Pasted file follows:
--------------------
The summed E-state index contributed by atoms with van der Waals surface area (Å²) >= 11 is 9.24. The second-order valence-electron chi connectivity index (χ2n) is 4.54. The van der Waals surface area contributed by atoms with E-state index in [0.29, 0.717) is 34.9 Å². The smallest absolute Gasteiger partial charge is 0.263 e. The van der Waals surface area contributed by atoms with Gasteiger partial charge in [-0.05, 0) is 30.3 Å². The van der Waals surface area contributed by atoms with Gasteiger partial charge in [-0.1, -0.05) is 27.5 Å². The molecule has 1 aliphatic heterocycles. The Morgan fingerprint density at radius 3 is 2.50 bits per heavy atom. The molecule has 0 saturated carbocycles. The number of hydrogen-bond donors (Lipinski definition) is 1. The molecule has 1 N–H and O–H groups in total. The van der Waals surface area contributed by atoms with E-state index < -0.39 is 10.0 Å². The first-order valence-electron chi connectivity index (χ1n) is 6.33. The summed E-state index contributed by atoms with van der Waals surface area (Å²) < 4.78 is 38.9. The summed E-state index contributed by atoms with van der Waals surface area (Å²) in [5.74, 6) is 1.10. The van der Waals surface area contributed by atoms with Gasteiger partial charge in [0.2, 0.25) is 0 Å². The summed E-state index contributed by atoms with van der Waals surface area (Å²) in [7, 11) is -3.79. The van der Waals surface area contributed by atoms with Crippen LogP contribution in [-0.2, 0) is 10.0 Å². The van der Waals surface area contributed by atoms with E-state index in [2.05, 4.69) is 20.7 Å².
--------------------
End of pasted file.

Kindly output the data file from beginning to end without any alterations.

The summed E-state index contributed by atoms with van der Waals surface area (Å²) >= 11 is 9.24. The second-order valence-electron chi connectivity index (χ2n) is 4.54. The van der Waals surface area contributed by atoms with E-state index in [0.29, 0.717) is 34.9 Å². The smallest absolute Gasteiger partial charge is 0.263 e. The van der Waals surface area contributed by atoms with Gasteiger partial charge in [-0.05, 0) is 30.3 Å². The van der Waals surface area contributed by atoms with Gasteiger partial charge in [-0.1, -0.05) is 27.5 Å². The molecule has 1 aliphatic heterocycles. The Morgan fingerprint density at radius 3 is 2.50 bits per heavy atom. The molecule has 0 saturated carbocycles. The number of hydrogen-bond donors (Lipinski definition) is 1. The molecule has 1 N–H and O–H groups in total. The van der Waals surface area contributed by atoms with E-state index < -0.39 is 10.0 Å². The first-order valence-electron chi connectivity index (χ1n) is 6.33. The summed E-state index contributed by atoms with van der Waals surface area (Å²) < 4.78 is 38.9. The summed E-state index contributed by atoms with van der Waals surface area (Å²) in [5.74, 6) is 1.10. The van der Waals surface area contributed by atoms with Gasteiger partial charge in [0.2, 0.25) is 0 Å². The summed E-state index contributed by atoms with van der Waals surface area (Å²) in [7, 11) is -3.79. The van der Waals surface area contributed by atoms with Crippen LogP contribution in [-0.2, 0) is 10.0 Å². The van der Waals surface area contributed by atoms with E-state index in [2.05, 4.69) is 20.7 Å².